Debunking Acupuncture Myths – Part 1

By Emma Suttie, D.Ac

Acupuncture and Chinese medicine to some, are as mysterious as the cosmos. There are many “myths” about acupuncture and Chinese medicine out there, and as a result, there is a lot of misinformation and people making claims that are simply not true. We live in an age where we have access to unprecedented amounts of information. The sheer volume can be overwhelming, and it can be difficult to separate fact from fiction. As an acupuncturist, I see my job as not only to treat people with all the tools in my Chinese medicine toolkit, but to also be an ambassador and try to share what this medicine is, how it works and how it can heal mind, body and soul.

In my career I have had to deal with many people who think that acupuncture and Chinese medicine are not “real” medicine. I cannot tell you how many people at parties and other social events want to tell me how silly they think it is that anyone would study something like Chinese medicine.

I decided a long time ago that it was not my job to convince anyone how awesome acupuncture is. I feel about acupuncture the way I feel about most everything; I am grateful to have the choice to use it, or not. It is something that has helped and continues to help me, and so I use it. If people are against acupuncture, they should not have any. There are many healing modalities out there and every one of us has the choice of which ones we want to use. Where it becomes upsetting is when someone is told that what they believe in is WRONG and that it should not be allowed to be used by anyone. This is the line for me. It takes an evolved person to be able to step outside of themselves and see the bigger picture. If you think something does not benefit you, does not mean that it may not benefit others.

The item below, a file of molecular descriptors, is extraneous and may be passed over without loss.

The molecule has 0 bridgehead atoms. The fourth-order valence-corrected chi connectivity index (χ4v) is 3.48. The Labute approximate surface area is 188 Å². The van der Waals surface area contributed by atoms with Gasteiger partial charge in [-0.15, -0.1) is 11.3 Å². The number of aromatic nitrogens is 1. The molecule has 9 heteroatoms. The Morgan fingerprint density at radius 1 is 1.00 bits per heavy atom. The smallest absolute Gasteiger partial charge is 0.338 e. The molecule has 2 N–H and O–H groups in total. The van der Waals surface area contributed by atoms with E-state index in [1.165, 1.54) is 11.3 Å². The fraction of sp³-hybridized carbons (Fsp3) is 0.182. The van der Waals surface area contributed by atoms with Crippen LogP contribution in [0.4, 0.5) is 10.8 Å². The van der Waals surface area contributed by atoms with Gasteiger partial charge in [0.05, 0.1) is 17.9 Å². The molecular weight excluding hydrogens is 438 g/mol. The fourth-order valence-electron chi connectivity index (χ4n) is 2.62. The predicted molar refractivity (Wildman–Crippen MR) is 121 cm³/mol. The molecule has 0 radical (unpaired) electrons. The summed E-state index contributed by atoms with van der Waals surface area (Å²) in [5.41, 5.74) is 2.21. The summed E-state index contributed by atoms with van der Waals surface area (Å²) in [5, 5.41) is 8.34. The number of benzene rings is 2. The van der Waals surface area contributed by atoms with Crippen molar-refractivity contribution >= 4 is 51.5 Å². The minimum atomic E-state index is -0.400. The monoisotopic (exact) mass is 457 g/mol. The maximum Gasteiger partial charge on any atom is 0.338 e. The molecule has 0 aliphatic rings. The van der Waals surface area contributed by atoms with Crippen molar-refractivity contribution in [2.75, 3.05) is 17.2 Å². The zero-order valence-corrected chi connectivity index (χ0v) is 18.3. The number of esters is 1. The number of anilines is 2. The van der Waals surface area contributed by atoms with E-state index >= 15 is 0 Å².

Over the years I have come across a lot of articles that represent the view that Chinese medicine is not “real” medicine and that its practitioners are a bunch of quacks. This article is a good example:

Quackery and Mumbo-Jumbo in the U.S. Military

It seems this is a very controversial subject (as you can see from the 1400+ sassy comments). Can you guess which comments are mine…?

Myth: Acupuncture Doesn’t Work and There is no Evidence to Support It.

Truth: Acupuncture does work and there are many scientific studies that support its efficacy.

I find this is a big one with the left brainers. Just as there has always been a disparity between science and religion, it seems there will be friction between medical “science” and any medicine that is not able to be “proven” adequately by scientific methods.

If acupuncture didn’t work, acupuncturists would be out of business, and the medicine certainly wouldn’t have survived for thousands of years in China. Acupuncture has been successful in treating a myriad of conditions. The goal of acupuncture is returning the body to a state of equilibrium and health so that symptoms disappear. The severity of the imbalance is reflected in the severity of the symptoms. Things like cancer are a serious imbalance or, more often than not, one that is long standing. The body is not being “cured” by the acupuncture, the acupuncture is allowing the body to cure itself.

For me, being able to say something “works” comes from direct experience. Research studies are one thing, but I want to try it for myself. I am an experience kind of girl. If someone tells me about a food I have never eaten, I don’t want to read about it, I want to TASTE it.